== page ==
As he had previously done in La Crosse, Moxie played crossover shows with rock bands. In the process, local alt-pop rock band Go Amelia began backing Moxie live during shows.

Initially motivated only by a drive for self expression and to see his songs on iTunes, Paulson says that he has recently been inspired by Rochester's creative talent organizing and creating on an increasingly larger scale.

Ironically, the most obviously uplifting of Paulson's recent work is a track and concept entitled "The Dark Side" describing the often unseen works of creative talent in Rochester.

"It's not a negative connotation, it's the part of the city that people don't see but that gives it real energy and connects," Paulson says.

"We want everyone to be on board and supportive, but if you're not we don't need you. We're gonna make it happen anyway. And people have been."

Moxie's message as life moves forward for Paulson, and Rochester's cultural scene is one of being true to yourself, to acknowledge the powers that be, to recognize the tragedy and anxiety that life brings, but to move forward, true and unafraid.

"Not everyone’s going to agree with what I rap about, with the language I use, with me being me at all," Paulson says. "But if they can take a little inspiration from that, or some confidence that I feel this way and it’s OK. Then I’ve done way more than just expressing myself, which is all I set out to do."

Moxie plays his last Rochester show for the foreseeable future at Big Brad’s on Broadway at 9 pm on Friday night. Local artist Bobby Marines will be doing live paintings alongside the music. -

"He's Got Moxie"

Mitchel Paulson probably isn’t what most would consider a typical, small-town boy. Ask the 28 year-old himself, however, and he’ll tell you that’s exactly what makes him Moxie

Paulson left his hometown of Prairie Farm, Wis. — population 500 — to attend college in Winona where he pursued an undergraduate degree in psychology and sociology and eventually, a master’s degree in counseling.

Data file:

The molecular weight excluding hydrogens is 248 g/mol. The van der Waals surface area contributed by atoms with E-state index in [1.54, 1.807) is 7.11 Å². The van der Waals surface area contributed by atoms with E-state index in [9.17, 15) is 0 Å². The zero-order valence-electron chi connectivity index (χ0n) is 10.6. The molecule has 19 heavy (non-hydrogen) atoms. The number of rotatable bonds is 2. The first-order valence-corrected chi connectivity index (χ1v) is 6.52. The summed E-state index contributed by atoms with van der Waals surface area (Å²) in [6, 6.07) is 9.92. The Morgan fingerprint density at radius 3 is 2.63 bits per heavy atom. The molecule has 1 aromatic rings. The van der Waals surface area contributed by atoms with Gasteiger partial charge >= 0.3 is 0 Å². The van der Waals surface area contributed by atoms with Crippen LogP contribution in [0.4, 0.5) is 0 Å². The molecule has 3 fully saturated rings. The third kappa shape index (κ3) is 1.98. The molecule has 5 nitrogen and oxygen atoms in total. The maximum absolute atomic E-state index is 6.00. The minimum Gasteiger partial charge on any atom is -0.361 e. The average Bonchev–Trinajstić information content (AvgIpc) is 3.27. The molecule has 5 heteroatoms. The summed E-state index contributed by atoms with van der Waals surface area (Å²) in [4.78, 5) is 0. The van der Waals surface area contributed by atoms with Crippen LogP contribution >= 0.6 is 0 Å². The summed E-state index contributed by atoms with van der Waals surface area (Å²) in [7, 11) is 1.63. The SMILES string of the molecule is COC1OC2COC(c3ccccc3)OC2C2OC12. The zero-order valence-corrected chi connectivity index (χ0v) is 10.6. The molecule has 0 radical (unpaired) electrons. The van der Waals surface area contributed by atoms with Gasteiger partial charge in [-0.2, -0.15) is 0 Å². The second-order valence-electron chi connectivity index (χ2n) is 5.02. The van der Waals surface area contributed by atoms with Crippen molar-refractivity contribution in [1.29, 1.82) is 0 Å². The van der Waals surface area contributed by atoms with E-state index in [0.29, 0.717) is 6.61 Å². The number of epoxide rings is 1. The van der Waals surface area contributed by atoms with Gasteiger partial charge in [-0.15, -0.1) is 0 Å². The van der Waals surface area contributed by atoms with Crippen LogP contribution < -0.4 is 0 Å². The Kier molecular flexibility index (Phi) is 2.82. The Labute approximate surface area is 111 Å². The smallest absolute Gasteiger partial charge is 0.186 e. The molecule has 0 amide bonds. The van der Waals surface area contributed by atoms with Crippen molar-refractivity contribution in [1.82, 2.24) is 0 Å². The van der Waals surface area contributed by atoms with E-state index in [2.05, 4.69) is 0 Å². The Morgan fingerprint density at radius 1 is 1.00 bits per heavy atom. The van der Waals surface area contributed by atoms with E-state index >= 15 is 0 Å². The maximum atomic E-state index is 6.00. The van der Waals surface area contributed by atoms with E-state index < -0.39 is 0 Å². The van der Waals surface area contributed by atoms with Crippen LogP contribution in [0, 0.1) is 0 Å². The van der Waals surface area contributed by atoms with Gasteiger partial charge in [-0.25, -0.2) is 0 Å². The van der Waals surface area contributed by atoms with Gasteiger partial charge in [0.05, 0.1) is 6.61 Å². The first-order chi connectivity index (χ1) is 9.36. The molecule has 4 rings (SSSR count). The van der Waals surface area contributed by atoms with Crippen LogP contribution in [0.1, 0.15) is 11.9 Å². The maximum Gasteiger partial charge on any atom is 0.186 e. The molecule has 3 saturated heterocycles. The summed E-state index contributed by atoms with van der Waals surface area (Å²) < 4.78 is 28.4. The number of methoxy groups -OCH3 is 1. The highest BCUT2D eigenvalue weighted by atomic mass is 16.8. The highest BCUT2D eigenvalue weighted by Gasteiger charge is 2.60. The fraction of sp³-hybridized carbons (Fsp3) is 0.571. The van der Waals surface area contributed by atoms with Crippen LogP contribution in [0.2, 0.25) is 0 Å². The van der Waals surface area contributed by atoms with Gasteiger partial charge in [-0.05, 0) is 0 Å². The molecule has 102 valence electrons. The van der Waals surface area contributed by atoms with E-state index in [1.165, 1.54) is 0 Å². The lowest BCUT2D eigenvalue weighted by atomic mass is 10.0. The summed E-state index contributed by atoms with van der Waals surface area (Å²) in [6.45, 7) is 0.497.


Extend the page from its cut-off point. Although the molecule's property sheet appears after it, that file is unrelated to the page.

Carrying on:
Amid the piles of schoolwork and stressors related to living the life of a 20-something college student, Paulson discovered a creative outlet that had literally been staring him in the face for years.

“I have always written, but didn’t actually start putting my lyrics to beats until 2007,” Paulson says. “I used my laptop and two external speakers to start recording and then sent stuff to my friends.”

Paulson’s friends agreed that despite the rough sound quality, the budding hip-hop artist had talent. Several rough cuts and a few live performances later, a star named Moxie was born.

Paulson works as a program manager at a local disability rights organization and has always made a point of separating his music from his career.

“I love the work I do and would never sacrifice my job or all of my schooling just for music,” he says. “Both are important, but completely separate, sides of who I am.”

On stage, Paulson performs with Winona student and longtime friend Josh “Skinny” Brandt. Despite playing more than a few shows together, the two have never rehearsed together, which, according to Paulson, is no accident.

“Practicing songs over and over again takes all of the spontaneity and creativity out of performing,” he says. “I give Skinny the set-list an hour before the show.”

As Paulson looks toward earning his doctorate degree in educational leadership, music will continue to provide a sense of solace that keeps him moving forward.

“The words and emotions I write make me vulnerable," he says, "but I have no secrets, and that’s incredibly freeing.”

What’s your favorite song of all time?

"Welcome to the Black Parade" by My Chemical Romance.

Favorite song that you’ve written?

Probably either "Slice," off of my first album, or "Pure Evil," off of my second.

Favorite rapper?

Eyedea. He was an underground rapper out of the Twin Cities who passed away in October of last year.

Favorite tattoo?

I think the entire sleeve on my left arm. I started the project after waking up in intensive care following two heart surgeries. That was my sophomore year of college. After that experience, I wasn’t as concerned about being politically correct.
- Rochester Post-Bulletin

"Secret No More: Minnesota HS Counselor is a Rapper"

Mitchel Paulson's secret is out.

During a recent Red Wing High School staff development meeting, the new student counselor unveiled his numerous tattoos before entertaining his tie-clad co-workers with a rap routine that baffled more than a few in the crowd.

Despite having performed throughout the Midwest—including at Rochester's One Night of Art— and having released four albums since 2008 under the alias Moxie, Paulson professed to having nerves during an a cappella rendition of his "The Kids are Okay."

"I used to really try to hide (my rapping) as much as I could," the 31-year-old Rochester resident told the Post-Bulletin ( "I didn't even tell my family about it for almost a year. I never wanted my music to negatively affect my professional career, because counseling is very important to me. Now, it's totally turned. Now, it's something that can enhance my counseling.